How to weigh very different career options
February 4, 2014 4:57 PM   Subscribe

I have an unexpected opportunity to apply for an executive director job, but I'm not sure what I want.

I currently work as a communications worker at a statewide civil rights non-profit(c3/c4). My previous boss left a week ago (after just under a year with us). A friend at another non-profit in a totally different field has encouraged me to apply for their open ED position, essentially running a trade group for image production professionals. That job would include running a magazine, as well as all of the day-to-day administration for a nationwide, but modest, 501(c)6.

In the main, I like my current job. We do good work, and I like the people I work with. But it's also really stressful, and there's a lot of turnover. I worked my way up through the ranks, in large part by being able to take on more responsibility when other people left. I'm currently halfway through a pretty big promotion and have the opportunity to negotiate for more, but while I've gotten more money, I haven't gotten a better title, which makes my resume (even) less impressive. But right now, I'm the only full-time employee in a communication department that was already punching above its weight with three people. The second part of the promotion is scheduled to happen in April, but I'll be able to move that up pretty soon. My plan had been to stick around, get my better title and pay bump, then start looking around for a position at another non-profit or with a politician. I never really thought about ED jobs; communications director seemed like it would be the next step.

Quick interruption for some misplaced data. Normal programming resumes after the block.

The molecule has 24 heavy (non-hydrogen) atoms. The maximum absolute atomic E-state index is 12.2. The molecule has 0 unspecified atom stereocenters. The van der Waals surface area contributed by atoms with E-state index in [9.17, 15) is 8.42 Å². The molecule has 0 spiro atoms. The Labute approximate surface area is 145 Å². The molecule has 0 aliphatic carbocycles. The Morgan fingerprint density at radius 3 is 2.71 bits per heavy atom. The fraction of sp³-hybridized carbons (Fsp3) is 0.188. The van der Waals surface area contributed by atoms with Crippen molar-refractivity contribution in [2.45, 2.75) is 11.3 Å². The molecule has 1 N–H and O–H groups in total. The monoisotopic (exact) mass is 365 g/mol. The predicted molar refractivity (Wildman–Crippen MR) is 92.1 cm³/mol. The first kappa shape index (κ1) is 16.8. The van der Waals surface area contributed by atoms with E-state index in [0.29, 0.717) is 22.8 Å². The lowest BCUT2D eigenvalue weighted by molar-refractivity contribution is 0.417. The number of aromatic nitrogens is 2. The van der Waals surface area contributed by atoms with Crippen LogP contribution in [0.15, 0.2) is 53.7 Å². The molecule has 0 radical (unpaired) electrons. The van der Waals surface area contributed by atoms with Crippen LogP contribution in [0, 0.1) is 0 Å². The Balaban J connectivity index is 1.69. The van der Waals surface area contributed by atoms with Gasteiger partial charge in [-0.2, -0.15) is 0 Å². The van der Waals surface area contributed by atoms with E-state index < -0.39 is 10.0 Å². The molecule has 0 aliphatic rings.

The executive director's position is something that I'm pretty sure I could do, even if I'm not totally qualified on paper (the only other regular employee at the c6 org. is someone I've worked with before, and she's pressing me hard to apply). But getting together an impressive application package would mean getting references from people who — while they'll be absolutely glowing — would also let my current ED know I was looking at this position before I'd know whether I had a realistic shot at getting it. That's complicated by the fact that if I left, the organization would really be in a lurch — he still hasn't replaced my former boss, or the (underrated) design and web guy who left at the end of October.

The trade group is in the arts and involves publishing; my degree is in journalism and I had gone into it wanting to be a reporter or editor. Along the way, I kind of fell into my current position and have enjoyed and excelled at it (to the point that colleagues assume I have a more impressive resume than I actually do). There's a lot more money in the political arena, and I do genuinely enjoy it. But the idea of being a publisher and editor — along with the other ED duties — is really enticing too.